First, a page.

The problem with Mississauga's Train system is that the cost of individual tickets add up at the end of the year. Also unfortunately there are only four train stations in Mississauga. This requires for riders to have to take some other form of transportation before they can even ride the train. Oftentimes train station parking lots are completely full. we need to add more stations or make sure that there are public buses that are constantly running in the mornings in order for people to get to heir jobs on time.

Bikes

Because we do live in Canada with weather that changes so often, biking isn't always the easiest option. Biking however is the most environmentally friendly option of all. In packed cities like in the downtown Toronto, Biking is the way to get around three quarters of the year. Everything is close together, there are places to service your bike everywhere and there are bike rentals always available. In suburban Mississauga there are oftentimes lost opportunities for bikers to get where they need to go without adding to traffic and our carbon footprint. We cant however say that we have completely forfeited the bicycle. There are bike lanes along routes that lead to scenic pathway's and pedestrians are used to bikers on the sidewalks. However there is no denying the general consensus within the community, Biking isn't very efficient and better used for Sunday fun.

Fortunately this can always be resolved. Biking isn't always the most efficient in the widely spread out suburban sprawl that Mississauga has found itself stuck in however biking is not a lost cause. Biking can be turned into a useful alternative within cities, if we were to build accessible bike lanes on main roads that lead from residential areas to the much used services we can provide a safe and secure way to ride. Drivers can to learn to be conscious of bikers and we need to get past the idea that biking is reserved for the lakeside path.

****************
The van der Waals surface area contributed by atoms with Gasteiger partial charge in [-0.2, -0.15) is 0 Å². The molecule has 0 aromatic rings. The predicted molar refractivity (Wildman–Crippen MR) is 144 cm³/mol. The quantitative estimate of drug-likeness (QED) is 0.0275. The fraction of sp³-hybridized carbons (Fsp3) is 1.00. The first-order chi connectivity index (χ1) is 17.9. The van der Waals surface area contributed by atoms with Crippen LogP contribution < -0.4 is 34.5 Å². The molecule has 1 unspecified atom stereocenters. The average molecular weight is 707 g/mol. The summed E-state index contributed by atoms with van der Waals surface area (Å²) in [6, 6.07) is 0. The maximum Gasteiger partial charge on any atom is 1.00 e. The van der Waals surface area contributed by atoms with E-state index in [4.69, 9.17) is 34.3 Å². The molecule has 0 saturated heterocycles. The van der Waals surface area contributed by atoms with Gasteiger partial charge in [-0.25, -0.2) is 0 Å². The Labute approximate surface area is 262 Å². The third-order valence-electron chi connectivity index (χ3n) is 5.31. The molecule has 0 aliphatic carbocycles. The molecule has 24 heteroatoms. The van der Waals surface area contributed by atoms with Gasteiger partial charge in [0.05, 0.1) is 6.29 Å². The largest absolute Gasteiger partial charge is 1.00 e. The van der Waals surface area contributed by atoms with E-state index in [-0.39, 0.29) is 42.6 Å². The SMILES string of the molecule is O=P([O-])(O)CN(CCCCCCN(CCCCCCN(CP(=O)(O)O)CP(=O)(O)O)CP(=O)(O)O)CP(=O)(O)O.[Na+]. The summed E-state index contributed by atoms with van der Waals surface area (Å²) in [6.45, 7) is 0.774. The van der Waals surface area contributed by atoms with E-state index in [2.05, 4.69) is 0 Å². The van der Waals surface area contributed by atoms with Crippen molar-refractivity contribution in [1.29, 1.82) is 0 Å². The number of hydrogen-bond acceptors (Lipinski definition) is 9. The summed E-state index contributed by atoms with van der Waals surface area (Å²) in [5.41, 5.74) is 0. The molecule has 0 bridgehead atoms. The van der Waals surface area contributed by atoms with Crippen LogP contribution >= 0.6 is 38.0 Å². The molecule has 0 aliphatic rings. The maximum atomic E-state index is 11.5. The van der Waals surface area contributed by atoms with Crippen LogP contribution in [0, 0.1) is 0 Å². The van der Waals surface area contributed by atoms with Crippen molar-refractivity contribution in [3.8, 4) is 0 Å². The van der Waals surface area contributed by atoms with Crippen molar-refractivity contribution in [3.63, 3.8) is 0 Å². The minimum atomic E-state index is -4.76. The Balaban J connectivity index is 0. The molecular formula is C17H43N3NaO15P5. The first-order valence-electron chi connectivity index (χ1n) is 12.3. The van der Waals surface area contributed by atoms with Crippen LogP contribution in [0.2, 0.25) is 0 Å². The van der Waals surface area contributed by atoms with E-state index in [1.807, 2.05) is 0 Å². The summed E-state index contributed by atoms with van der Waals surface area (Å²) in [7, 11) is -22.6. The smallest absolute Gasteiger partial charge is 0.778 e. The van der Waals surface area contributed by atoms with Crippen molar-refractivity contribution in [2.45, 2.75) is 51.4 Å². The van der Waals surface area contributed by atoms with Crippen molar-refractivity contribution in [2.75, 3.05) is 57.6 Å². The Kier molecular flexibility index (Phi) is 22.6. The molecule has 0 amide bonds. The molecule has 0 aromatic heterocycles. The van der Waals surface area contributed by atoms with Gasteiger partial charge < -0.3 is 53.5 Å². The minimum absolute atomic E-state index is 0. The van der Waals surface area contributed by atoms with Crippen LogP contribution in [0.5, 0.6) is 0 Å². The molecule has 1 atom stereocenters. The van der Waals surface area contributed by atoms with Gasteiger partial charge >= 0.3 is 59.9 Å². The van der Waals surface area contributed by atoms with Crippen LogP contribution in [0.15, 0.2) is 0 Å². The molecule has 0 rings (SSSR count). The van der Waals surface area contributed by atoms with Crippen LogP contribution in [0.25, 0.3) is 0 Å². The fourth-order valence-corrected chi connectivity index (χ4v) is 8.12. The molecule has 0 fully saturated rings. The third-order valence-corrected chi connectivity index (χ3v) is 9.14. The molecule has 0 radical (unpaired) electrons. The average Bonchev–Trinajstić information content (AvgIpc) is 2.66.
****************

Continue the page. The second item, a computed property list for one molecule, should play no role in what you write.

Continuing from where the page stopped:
Sustainability

When it comes to sustainability generally the thought goes much farther than transportation. Sustainability is the ability to feed an entire nation for years to come, to provide power or keep the world thriving. Transportation needs to be sustainable. The methods that you use to get around in a city are important. Even if you can drive across that city within a hour, ho you do it and what your affecting while doing so have a much bigger importance than you realize. The current system is unsustainable. it may seem like it is working fine however the system relies on every family owning at least two cars, and in the future that will only grow to three or double to four. i we want to be sustainable we need to consider the factors that we are affecting. we need to lower our carbon footprint, we need to be the leading industry in the fight for our environment and our futures, because we were the ones leading it towards its collapse. our transportation needs to be clean, it needs to be healthy and we need to join together as a community so that our sustainable future means that the average family has one car, and five bikes.

Heba Alfayez's sEVEN-Point Plan to Better Transportation...

  1. Lowering bus fare's and making more specialized programs to make an effort at teaching and introducing public transit to today's youth in order to offer a better and more efficient option.
  2. Change Carpool lanes on the highway 403 to cars carrying 3+ people in order to try and cut down on our carbon footprint and limit car use on Mississauga's major highway that leads out of Mississauga to the G.T.A.
  3. Building more bike lanes on main streets leading into residential areas, offering a safe and environmentally friendly way to combat urban sprawl.
  4. Opening more bike rental stands in areas such as the city center, where there are several different services separated by roads where people are usually using cars to move between services.
  5. Increasing the availability of GO train stops in Mississauga in order to make a train out of Mississauga a more desirable option than taking the highway with a car.
  6. Allow for more accessible transportation of seniors and people with disabilities on public transit as not to exclude a large part of Mississauga's population.
  7. Converting our public transit vehicles to clean technology so that we are leading by example. Like the 15 existing hybrid electric MiWay buses.